Armed man crashes through barricade, arrested at Capitol

Capitol Police apprehend armed man at Capitol as lawmakers raise concern over security protocol.

The Capitol Police apprehended an armed man carrying crack cocaine yesterday inside the U.S. Capitol after he crashed his car through a Capitol Visitor Center  (CVC) barricade into a fountain and sprinted into the building, according to the acting chief of police.

At a briefing over nine hours after the incident, Acting Chief Christopher McGaffin said the 20-year old suspect from Silver Spring, Md., Carlos Greene, drove through a construction barrier at First Street and Maryland Avenue at approximately 7:45 yesterday morning.

The vehicle, a light colored Chevrolet SUV which was reported stolen in Montgomery County, was stopped by the seat wall surrounding an 8-foot-wide, 18-inch deep pool of water that surround one of the two Great Hall skylights of the CVC complex.

Greene ran up the Capitol steps and entered the building on the third floor and was subsequently caught by Capitol Police on the first floor.

In addition to a loaded small pistol, Greene was in possession of crack cocaine.

“We believe this individual was under the influence of a controlled substance,” McGaffin told reporters.

Shortly after he was apprehended, he suffered a seizure and was transported to Greater Southeast Community Hospital where he has remained under police supervision.

McGaffin said while the breach was unacceptable, officers followed protocol. He praised officers on the interior of the Capitol for their quick reaction to the unauthorized individual.

Asked why Greene was not shot before entering the building, McGaffin replied that lethal force is the last resort and that officers used “perfect judgment.”

He said that Greene would be charged with a number of offenses, including assaulting a police officer.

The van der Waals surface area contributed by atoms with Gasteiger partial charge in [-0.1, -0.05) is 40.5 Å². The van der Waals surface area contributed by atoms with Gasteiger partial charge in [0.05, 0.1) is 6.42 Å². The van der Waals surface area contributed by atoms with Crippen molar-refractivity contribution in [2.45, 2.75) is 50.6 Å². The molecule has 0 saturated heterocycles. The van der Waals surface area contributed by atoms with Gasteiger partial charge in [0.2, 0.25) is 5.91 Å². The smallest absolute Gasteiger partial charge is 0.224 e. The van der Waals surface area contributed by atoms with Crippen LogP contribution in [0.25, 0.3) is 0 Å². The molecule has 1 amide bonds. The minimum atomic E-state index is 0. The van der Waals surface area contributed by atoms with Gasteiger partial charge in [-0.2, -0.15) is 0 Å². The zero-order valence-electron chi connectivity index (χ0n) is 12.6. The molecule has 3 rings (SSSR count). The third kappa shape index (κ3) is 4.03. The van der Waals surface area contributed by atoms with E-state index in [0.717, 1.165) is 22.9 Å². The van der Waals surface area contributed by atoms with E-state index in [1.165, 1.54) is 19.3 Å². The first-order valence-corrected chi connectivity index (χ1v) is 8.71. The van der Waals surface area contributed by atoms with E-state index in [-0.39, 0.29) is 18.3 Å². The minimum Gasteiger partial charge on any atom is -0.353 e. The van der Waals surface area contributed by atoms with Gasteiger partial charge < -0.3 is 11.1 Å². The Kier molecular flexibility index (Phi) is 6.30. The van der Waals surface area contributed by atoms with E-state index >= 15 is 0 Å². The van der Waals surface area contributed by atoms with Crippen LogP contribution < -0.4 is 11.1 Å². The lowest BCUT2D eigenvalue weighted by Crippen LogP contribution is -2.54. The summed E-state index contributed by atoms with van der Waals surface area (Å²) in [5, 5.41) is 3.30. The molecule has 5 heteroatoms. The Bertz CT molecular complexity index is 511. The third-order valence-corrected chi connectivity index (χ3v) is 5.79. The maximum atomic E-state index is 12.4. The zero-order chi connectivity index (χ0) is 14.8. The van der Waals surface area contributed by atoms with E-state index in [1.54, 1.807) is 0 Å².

McGaffin said Greene has a criminal record, but declined to elaborate.

The Capitol was locked down for approximately one hour following the incident.

A CVC spokesman referred all inquiries to Capitol Police, as did the Architect of the Capitol.  

For many on Capitol Hill, this incident brought back memories of July 24, 1998 when Russell Eugene Weston Jr.  shot and killed Capitol Police officers Jacob J. Chestnut and John M. Gibson outside of then House Majority Leader Tom DeLay’s (R-Texas) office.

That incident caused the police to revamp and add security procedures inside the building.

A spokeswoman for the House Administration Committee said staff intends to work with the police to examine yesterday’s events so a similar incident could be avoided in the future.

“The committee has been briefed on this incident by the Capitol Hill Police,” said House Administration Committee spokeswoman Salley Collins.  

A spokeswoman for the Senate Rules Committee said the committee staff director had received preliminary information from the police and had no intention of holding hearings to examine the incident.

Sen. Wayne Allard (R-Colo.) who oversees the U.S. Capitol Police in his role as the chairman of the Senate Appropriations subcommittee on the Legislative Branch, said, “Capitol Police Acting Chief Christopher M. McGaffin said that [yesterday’s] security breach was not a funding or resources issue, but a hole in the security plan. The Capitol Police are completing an after action report to study this gap in security and other possible security issues.”

He added, “It’s unacceptable that there was a security breach and I expect Capitol Police to work to ensure that this kind of security breach does not happen again.”

In May, reports of gunfire locked down the Rayburn House Office Building for hours; however, the sound turned out to be construction equipment.

Spokeswomen for the House and Senate sergeant at arms did not return calls for comment.